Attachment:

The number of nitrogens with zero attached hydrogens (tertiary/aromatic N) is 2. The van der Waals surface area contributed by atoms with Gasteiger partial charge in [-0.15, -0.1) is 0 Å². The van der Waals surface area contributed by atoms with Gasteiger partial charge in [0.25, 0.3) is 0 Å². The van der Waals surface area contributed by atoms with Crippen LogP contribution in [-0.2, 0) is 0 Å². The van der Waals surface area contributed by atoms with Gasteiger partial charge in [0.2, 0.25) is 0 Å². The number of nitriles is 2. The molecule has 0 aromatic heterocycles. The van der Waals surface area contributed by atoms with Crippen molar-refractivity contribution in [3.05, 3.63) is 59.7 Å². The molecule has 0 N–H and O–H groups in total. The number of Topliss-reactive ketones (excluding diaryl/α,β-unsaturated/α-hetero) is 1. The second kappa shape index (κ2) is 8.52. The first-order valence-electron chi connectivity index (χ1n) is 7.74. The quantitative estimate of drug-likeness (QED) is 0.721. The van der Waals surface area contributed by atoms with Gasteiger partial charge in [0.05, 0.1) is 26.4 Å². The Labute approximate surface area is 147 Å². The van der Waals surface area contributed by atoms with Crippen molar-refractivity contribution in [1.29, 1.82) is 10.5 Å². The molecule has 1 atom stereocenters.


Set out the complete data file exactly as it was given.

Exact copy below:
The number of nitrogens with zero attached hydrogens (tertiary/aromatic N) is 2. The van der Waals surface area contributed by atoms with Gasteiger partial charge in [-0.15, -0.1) is 0 Å². The van der Waals surface area contributed by atoms with Gasteiger partial charge in [0.25, 0.3) is 0 Å². The van der Waals surface area contributed by atoms with Crippen LogP contribution in [-0.2, 0) is 0 Å². The van der Waals surface area contributed by atoms with Gasteiger partial charge in [0.2, 0.25) is 0 Å². The number of nitriles is 2. The molecule has 0 aromatic heterocycles. The van der Waals surface area contributed by atoms with Crippen molar-refractivity contribution in [3.05, 3.63) is 59.7 Å². The molecule has 0 N–H and O–H groups in total. The number of Topliss-reactive ketones (excluding diaryl/α,β-unsaturated/α-hetero) is 1. The second kappa shape index (κ2) is 8.52. The first-order valence-electron chi connectivity index (χ1n) is 7.74. The quantitative estimate of drug-likeness (QED) is 0.721. The van der Waals surface area contributed by atoms with Gasteiger partial charge in [0.05, 0.1) is 26.4 Å². The Labute approximate surface area is 147 Å². The van der Waals surface area contributed by atoms with Crippen molar-refractivity contribution in [1.29, 1.82) is 10.5 Å². The molecule has 1 atom stereocenters.